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Gynecol Oncol. 2018 Jan;148(1):49-55. doi: 10.1016/j.ygyno.2017.10.011. Epub 2017 Nov 23.

Predictive modeling for determination of microscopic residual disease at primary cytoreduction: An NRG Oncology/Gynecologic Oncology Group 182 Study.

Author information

1
Division of Gynecologic Oncology, Department of Obstetrics and Gynecology, Brigham & Women's Hospital, Boston, MA 02115, United States. Electronic address: nhorowitz@partners.org.
2
Division of Gynecologic Oncology, Department of Obstetrics and Gynecology, and the Inova Schar Cancer Institute, Inova Fairfax Women's Hospital, Falls Church, VA 22042, United States. Electronic address: George.maxwell@inova.org.
3
NRG Oncology/Gynecologic Oncology Group, Statistical and Data Center, Roswell Park Cancer Institute, Buffalo, NY 14263, United States. Electronic address: amiller@gogstats.org.
4
Gynecologic Cancer Center of Excellence, Walter Reed National Military Medical Center and Uniformed Services University of the Health Sciences, Bethesda, MD 20889, United States. Electronic address: chad.a.hamilton2.mil@mail.mil.
5
Division of Gynecologic Oncology, Medical College of Georgia of Augusta University, Augusta, GA 30912, United States. Electronic address: brungruange@gru.edu.
6
Division of Gynecologic Oncology, Department of Obstetrics and Gynecology, Kaiser Permanente Irvine Medical Center, Irvine, CA 92868, United States. Electronic address: noah.t.rodriguez@gmail.com.
7
Division of Gynecologic Oncology, Department of Obstetrics and Gynecology, Hahnemann University Hospital, Philadelphia, PA 19102, United States. Electronic address: Scott.richard@jefferson.edu.
8
Division of Gynecologic Oncology, Department of Obstetrics and Gynecology, Western Pennsylvania Hospital, Pittsburgh, PA 15222, United States. Electronic address: Thomase.krivak@ahn.org.
9
Dept. of Gynecologic Oncology, Ohio State University Comprehensive Cancer Center, Columbus, OH 43210, United States. Electronic address: jeffreye.fowler@osumc.edu.
10
Department of Obstetrics and Gynecology, Washington University School of Medicine, Saint Louis, MO 63110, United States. Electronic address: mutchd@wudosis.wustl.edu.
11
Department of OB/GYN, University of North Carolina at Chapel Hill, Chapel Hill, NC 27599, United States. Electronic address: lvl@med.unc.edu.
12
Department of GYN/ONC, Tacoma General Hospital, Tacoma, WA 98405, United States. Electronic address: rogerblee@aol.com.
13
Division of Gynecologic Oncology, Department of Obstetrics, Gynecology and Women's Health, University of Minnesota, Minneapolis, MN 55455, United States. Electronic address: argenta@umn.edu.
14
Gyn/Onc Division, University of Iowa, Iowa, IA 52242, United States. Electronic address: david-bender@uiowa.edu.
15
Department of Gynecologic Oncology, University of California at Irvine, Orange, CA 92868, United States. Electronic address: ktewari@uci.edu.
16
Department of GYN/ONC, The University of Texas MD Anderson Cancer Center, Houston, TX 77230, United States. Electronic address: dgershen@mdanderson.org.
17
NRG Oncology/Gynecologic Oncology Group, Statistical and Data Center, Roswell Park Cancer Institute, Buffalo, NY 14263, United States. Electronic address: james.j.java@gmail.com.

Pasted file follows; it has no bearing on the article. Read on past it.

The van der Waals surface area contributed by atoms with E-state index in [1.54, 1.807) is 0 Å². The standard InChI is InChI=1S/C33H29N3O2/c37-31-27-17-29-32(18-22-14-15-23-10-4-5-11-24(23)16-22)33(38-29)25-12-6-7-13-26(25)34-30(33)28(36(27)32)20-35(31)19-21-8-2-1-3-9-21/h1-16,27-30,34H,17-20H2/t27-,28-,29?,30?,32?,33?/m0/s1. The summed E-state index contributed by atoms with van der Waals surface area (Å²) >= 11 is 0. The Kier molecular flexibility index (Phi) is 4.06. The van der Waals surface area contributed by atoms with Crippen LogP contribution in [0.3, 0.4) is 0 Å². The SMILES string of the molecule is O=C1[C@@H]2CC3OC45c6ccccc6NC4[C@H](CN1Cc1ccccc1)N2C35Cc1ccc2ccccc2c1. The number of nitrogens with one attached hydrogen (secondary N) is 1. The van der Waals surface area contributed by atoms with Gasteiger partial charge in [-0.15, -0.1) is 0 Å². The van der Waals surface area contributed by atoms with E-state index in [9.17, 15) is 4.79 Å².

18
US Oncology Research and Arizona Oncology, Tucson, AZ 85711, United States. Electronic address: michael.bookman@usoncology.com.

Abstract

OBJECTIVE:

Microscopic residual disease following complete cytoreduction (R0) is associated with a significant survival benefit for patients with advanced epithelial ovarian cancer (EOC). Our objective was to develop a prediction model for R0 to support surgeons in their clinical care decisions.

METHODS:

Demographic, pathologic, surgical, and CA125 data were collected from GOG 182 records. Patients enrolled prior to September 1, 2003 were used for the training model while those enrolled after constituted the validation data set. Univariate analysis was performed to identify significant predictors of R0 and these variables were subsequently analyzed using multivariable regression. The regression model was reduced using backward selection and predictive accuracy was quantified using area under the receiver operating characteristic area under the curve (AUC) in both the training and the validation data sets.

RESULTS:

Of the 3882 patients enrolled in GOG 182, 1480 had complete clinical data available for the analysis. The training data set consisted of 1007 patients (234 with R0) while the validation set was comprised of 473 patients (122 with R0). The reduced multivariable regression model demonstrated several variables predictive of R0 at cytoreduction: Disease Score (DS) (p<0.001), stage (p=0.009), CA125 (p<0.001), ascites (p<0.001), and stage-age interaction (p=0.01). Applying the prediction model to the validation data resulted in an AUC of 0.73 (0.67 to 0.78, 95% CI). Inclusion of DS enhanced the model performance to an AUC of 0.83 (0.79 to 0.88, 95% CI).

CONCLUSIONS:

We developed and validated a prediction model for R0 that offers improved performance over previously reported models for prediction of residual disease. The performance of the prediction model suggests additional factors (i.e. imaging, molecular profiling, etc.) should be explored in the future for a more clinically actionable tool.

KEYWORDS:

Microscopic residual; Ovarian cancer

PMID:
29174555
PMCID:
PMC5962447
DOI:
10.1016/j.ygyno.2017.10.011
[Indexed for MEDLINE]
Free PMC Article

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